Adopting or fostering a Megaesophagus (ME) dog is similar to , but there are additional considerations. Instead of jumping in to the decision, you really need to think about all the circumstances surrounding the animal’s needs. One of the worst things that can happen is you find the fit is wrong, forcing you to surrender the animal you’ve just fostered or adopted.
If you’re thinking about adopting or fostering an ME dog, there are a few things you need to ask yourself, including:
1. Do you have the disposable income to take care of an ME dog?
2. Do you have the upfront costs involved with fostering or adopting an ME dog?
3. Do you have a savings account for unforeseen costs? If not, am I willing to start one?
Think about any special medications, treatments or diet plans this ME dog will require.
This ME dog might need medications at certain times of the day or particular living arrangements. As a caregiver, you’ll need to make sure you are available to meet these needs or find a way to address them before introducing this dog to your home.
Can you allow that time or need a specific date to place in which case this is NOT the best home situation for an ME dog?
General Information for Consideration When Choosing to Foster or Adopt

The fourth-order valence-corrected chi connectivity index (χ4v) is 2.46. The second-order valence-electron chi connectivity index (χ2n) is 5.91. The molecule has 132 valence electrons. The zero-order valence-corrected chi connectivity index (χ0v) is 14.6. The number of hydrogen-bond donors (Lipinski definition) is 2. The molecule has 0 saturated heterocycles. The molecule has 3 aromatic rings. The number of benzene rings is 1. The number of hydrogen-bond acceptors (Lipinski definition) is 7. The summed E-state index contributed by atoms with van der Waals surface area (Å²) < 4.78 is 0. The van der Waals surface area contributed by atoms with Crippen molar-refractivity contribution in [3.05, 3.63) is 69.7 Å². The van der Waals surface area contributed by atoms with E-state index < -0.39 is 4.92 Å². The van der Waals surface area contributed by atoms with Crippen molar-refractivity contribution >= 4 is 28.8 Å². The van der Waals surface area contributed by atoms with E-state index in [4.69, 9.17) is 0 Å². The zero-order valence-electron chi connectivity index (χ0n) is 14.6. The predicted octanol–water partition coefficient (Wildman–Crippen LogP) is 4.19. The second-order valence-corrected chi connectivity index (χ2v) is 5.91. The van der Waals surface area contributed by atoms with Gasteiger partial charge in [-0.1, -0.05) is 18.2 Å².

A successful match between an individual or a family and a dog makes both sides happy. When choosing an ME dog, consider:
1. Time commitment. ME dogs take a lot of extra time due to management protocol. Puppies are generally much more work than an adult dog. High-energy dogs of any size will need more time for exercise. Long-haired dogs need regular grooming.
2. Activity level. Every dog needs fresh air and exercise, but some need much more exercise than others AND with some of our ME dogs, exercise must be kept to a minimum to avoid regurg. Compare the activity level of this dog to what you wish.
3. Grooming. Dogs need to be brushed to keep their coats healthy and free of mats. Grooming also includes trimming nails, checking eyes and ears, brushing teeth (or another option as most ME dogs eat soft foods and don’t chew hard items to help prevent tartar buildup), and even cleaning skin folds for “snub-faced” dogs with wrinkly faces.